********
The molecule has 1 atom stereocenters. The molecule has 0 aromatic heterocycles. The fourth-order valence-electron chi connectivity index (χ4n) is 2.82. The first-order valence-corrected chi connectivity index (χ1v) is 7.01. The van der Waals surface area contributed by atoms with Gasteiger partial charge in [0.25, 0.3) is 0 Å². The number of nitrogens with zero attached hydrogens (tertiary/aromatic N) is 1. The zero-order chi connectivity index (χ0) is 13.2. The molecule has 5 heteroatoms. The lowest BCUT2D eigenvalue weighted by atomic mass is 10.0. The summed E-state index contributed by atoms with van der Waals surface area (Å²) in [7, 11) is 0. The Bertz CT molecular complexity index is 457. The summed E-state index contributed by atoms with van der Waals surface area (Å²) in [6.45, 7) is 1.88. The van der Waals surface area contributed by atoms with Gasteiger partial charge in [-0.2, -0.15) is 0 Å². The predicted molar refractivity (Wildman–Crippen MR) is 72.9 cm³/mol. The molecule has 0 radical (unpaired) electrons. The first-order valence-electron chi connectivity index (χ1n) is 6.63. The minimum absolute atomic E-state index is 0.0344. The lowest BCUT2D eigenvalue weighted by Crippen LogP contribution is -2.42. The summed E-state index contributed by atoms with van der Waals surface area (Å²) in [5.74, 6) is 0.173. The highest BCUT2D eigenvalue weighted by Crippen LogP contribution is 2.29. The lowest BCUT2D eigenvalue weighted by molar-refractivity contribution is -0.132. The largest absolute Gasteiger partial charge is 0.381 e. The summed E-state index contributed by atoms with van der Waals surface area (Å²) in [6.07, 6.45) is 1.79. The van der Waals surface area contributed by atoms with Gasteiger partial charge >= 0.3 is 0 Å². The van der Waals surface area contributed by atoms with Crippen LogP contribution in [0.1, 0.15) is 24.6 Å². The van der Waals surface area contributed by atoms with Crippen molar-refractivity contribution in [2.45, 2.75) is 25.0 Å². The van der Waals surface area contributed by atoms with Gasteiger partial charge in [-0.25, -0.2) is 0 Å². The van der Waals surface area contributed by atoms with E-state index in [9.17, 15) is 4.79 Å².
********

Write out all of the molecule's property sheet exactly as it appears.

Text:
The molecule has 1 atom stereocenters. The molecule has 0 aromatic heterocycles. The fourth-order valence-electron chi connectivity index (χ4n) is 2.82. The first-order valence-corrected chi connectivity index (χ1v) is 7.01. The van der Waals surface area contributed by atoms with Gasteiger partial charge in [0.25, 0.3) is 0 Å². The number of nitrogens with zero attached hydrogens (tertiary/aromatic N) is 1. The zero-order chi connectivity index (χ0) is 13.2. The molecule has 5 heteroatoms. The lowest BCUT2D eigenvalue weighted by atomic mass is 10.0. The summed E-state index contributed by atoms with van der Waals surface area (Å²) in [7, 11) is 0. The Bertz CT molecular complexity index is 457. The summed E-state index contributed by atoms with van der Waals surface area (Å²) in [6.45, 7) is 1.88. The van der Waals surface area contributed by atoms with Gasteiger partial charge in [-0.2, -0.15) is 0 Å². The predicted molar refractivity (Wildman–Crippen MR) is 72.9 cm³/mol. The molecule has 0 radical (unpaired) electrons. The first-order valence-electron chi connectivity index (χ1n) is 6.63. The minimum absolute atomic E-state index is 0.0344. The lowest BCUT2D eigenvalue weighted by Crippen LogP contribution is -2.42. The summed E-state index contributed by atoms with van der Waals surface area (Å²) in [5.74, 6) is 0.173. The highest BCUT2D eigenvalue weighted by Crippen LogP contribution is 2.29. The lowest BCUT2D eigenvalue weighted by molar-refractivity contribution is -0.132. The largest absolute Gasteiger partial charge is 0.381 e. The summed E-state index contributed by atoms with van der Waals surface area (Å²) in [6.07, 6.45) is 1.79. The van der Waals surface area contributed by atoms with Gasteiger partial charge >= 0.3 is 0 Å². The van der Waals surface area contributed by atoms with Crippen LogP contribution in [0.1, 0.15) is 24.6 Å². The van der Waals surface area contributed by atoms with Crippen molar-refractivity contribution in [2.45, 2.75) is 25.0 Å². The van der Waals surface area contributed by atoms with Gasteiger partial charge in [-0.25, -0.2) is 0 Å². The van der Waals surface area contributed by atoms with E-state index in [9.17, 15) is 4.79 Å².